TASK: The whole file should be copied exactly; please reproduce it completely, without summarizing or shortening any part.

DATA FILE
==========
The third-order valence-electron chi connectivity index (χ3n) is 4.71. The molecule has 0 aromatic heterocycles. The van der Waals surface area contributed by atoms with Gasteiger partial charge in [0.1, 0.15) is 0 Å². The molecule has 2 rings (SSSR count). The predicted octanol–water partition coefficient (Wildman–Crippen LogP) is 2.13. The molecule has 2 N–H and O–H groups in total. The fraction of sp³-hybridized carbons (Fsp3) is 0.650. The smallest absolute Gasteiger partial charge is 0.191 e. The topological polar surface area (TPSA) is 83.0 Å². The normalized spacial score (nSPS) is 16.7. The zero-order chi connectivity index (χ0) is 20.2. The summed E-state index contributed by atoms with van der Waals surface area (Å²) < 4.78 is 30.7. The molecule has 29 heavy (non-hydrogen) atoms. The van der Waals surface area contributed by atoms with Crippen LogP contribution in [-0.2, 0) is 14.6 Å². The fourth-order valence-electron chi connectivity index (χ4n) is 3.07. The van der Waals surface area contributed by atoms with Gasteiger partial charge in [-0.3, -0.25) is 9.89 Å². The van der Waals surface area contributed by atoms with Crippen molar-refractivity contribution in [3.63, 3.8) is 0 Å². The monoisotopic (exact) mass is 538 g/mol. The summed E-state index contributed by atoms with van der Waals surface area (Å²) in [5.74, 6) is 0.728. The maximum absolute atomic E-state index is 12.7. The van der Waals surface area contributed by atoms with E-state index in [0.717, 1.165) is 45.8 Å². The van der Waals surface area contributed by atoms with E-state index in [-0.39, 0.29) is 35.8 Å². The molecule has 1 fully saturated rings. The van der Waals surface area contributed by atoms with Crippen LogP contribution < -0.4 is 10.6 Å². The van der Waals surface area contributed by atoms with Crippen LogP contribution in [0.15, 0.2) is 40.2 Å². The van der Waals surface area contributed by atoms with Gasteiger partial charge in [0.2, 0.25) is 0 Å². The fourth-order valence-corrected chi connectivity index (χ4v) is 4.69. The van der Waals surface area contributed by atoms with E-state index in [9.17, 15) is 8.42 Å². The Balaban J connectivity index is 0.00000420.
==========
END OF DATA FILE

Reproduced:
The third-order valence-electron chi connectivity index (χ3n) is 4.71. The molecule has 0 aromatic heterocycles. The van der Waals surface area contributed by atoms with Gasteiger partial charge in [0.1, 0.15) is 0 Å². The molecule has 2 rings (SSSR count). The predicted octanol–water partition coefficient (Wildman–Crippen LogP) is 2.13. The molecule has 2 N–H and O–H groups in total. The fraction of sp³-hybridized carbons (Fsp3) is 0.650. The smallest absolute Gasteiger partial charge is 0.191 e. The topological polar surface area (TPSA) is 83.0 Å². The normalized spacial score (nSPS) is 16.7. The zero-order chi connectivity index (χ0) is 20.2. The summed E-state index contributed by atoms with van der Waals surface area (Å²) < 4.78 is 30.7. The molecule has 29 heavy (non-hydrogen) atoms. The van der Waals surface area contributed by atoms with Crippen LogP contribution in [-0.2, 0) is 14.6 Å². The fourth-order valence-electron chi connectivity index (χ4n) is 3.07. The van der Waals surface area contributed by atoms with Gasteiger partial charge in [-0.3, -0.25) is 9.89 Å². The van der Waals surface area contributed by atoms with Crippen molar-refractivity contribution in [3.63, 3.8) is 0 Å². The monoisotopic (exact) mass is 538 g/mol. The summed E-state index contributed by atoms with van der Waals surface area (Å²) in [5.74, 6) is 0.728. The maximum absolute atomic E-state index is 12.7. The van der Waals surface area contributed by atoms with E-state index in [0.717, 1.165) is 45.8 Å². The van der Waals surface area contributed by atoms with E-state index in [-0.39, 0.29) is 35.8 Å². The molecule has 1 fully saturated rings. The van der Waals surface area contributed by atoms with Crippen LogP contribution < -0.4 is 10.6 Å². The van der Waals surface area contributed by atoms with Crippen LogP contribution in [0.15, 0.2) is 40.2 Å². The van der Waals surface area contributed by atoms with Gasteiger partial charge in [0.2, 0.25) is 0 Å². The fourth-order valence-corrected chi connectivity index (χ4v) is 4.69. The van der Waals surface area contributed by atoms with E-state index in [9.17, 15) is 8.42 Å². The Balaban J connectivity index is 0.00000420.